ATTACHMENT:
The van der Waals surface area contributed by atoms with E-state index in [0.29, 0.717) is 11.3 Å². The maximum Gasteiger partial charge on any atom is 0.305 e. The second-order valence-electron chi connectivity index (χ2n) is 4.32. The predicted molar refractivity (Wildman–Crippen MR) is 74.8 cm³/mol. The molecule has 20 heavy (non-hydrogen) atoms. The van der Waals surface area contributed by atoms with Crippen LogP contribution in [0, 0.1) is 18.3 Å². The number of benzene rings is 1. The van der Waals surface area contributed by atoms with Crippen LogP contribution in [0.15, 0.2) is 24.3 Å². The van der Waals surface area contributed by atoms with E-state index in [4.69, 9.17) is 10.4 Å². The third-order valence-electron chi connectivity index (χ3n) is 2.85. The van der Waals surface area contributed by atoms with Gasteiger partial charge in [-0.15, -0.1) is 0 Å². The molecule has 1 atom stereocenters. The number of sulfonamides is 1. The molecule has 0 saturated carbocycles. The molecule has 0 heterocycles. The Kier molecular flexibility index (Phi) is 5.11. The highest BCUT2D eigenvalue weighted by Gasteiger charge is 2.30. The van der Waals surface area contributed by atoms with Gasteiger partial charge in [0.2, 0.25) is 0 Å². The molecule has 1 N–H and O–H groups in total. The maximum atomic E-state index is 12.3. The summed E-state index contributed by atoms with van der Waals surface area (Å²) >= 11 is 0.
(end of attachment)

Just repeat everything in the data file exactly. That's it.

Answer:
The van der Waals surface area contributed by atoms with E-state index in [0.29, 0.717) is 11.3 Å². The maximum Gasteiger partial charge on any atom is 0.305 e. The second-order valence-electron chi connectivity index (χ2n) is 4.32. The predicted molar refractivity (Wildman–Crippen MR) is 74.8 cm³/mol. The molecule has 20 heavy (non-hydrogen) atoms. The van der Waals surface area contributed by atoms with Crippen LogP contribution in [0, 0.1) is 18.3 Å². The number of benzene rings is 1. The van der Waals surface area contributed by atoms with Crippen LogP contribution in [0.15, 0.2) is 24.3 Å². The van der Waals surface area contributed by atoms with E-state index in [4.69, 9.17) is 10.4 Å². The third-order valence-electron chi connectivity index (χ3n) is 2.85. The van der Waals surface area contributed by atoms with Gasteiger partial charge in [-0.15, -0.1) is 0 Å². The molecule has 1 atom stereocenters. The number of sulfonamides is 1. The molecule has 0 saturated carbocycles. The molecule has 0 heterocycles. The Kier molecular flexibility index (Phi) is 5.11. The highest BCUT2D eigenvalue weighted by Gasteiger charge is 2.30. The van der Waals surface area contributed by atoms with Gasteiger partial charge in [0.2, 0.25) is 0 Å². The molecule has 1 N–H and O–H groups in total. The maximum atomic E-state index is 12.3. The summed E-state index contributed by atoms with van der Waals surface area (Å²) >= 11 is 0.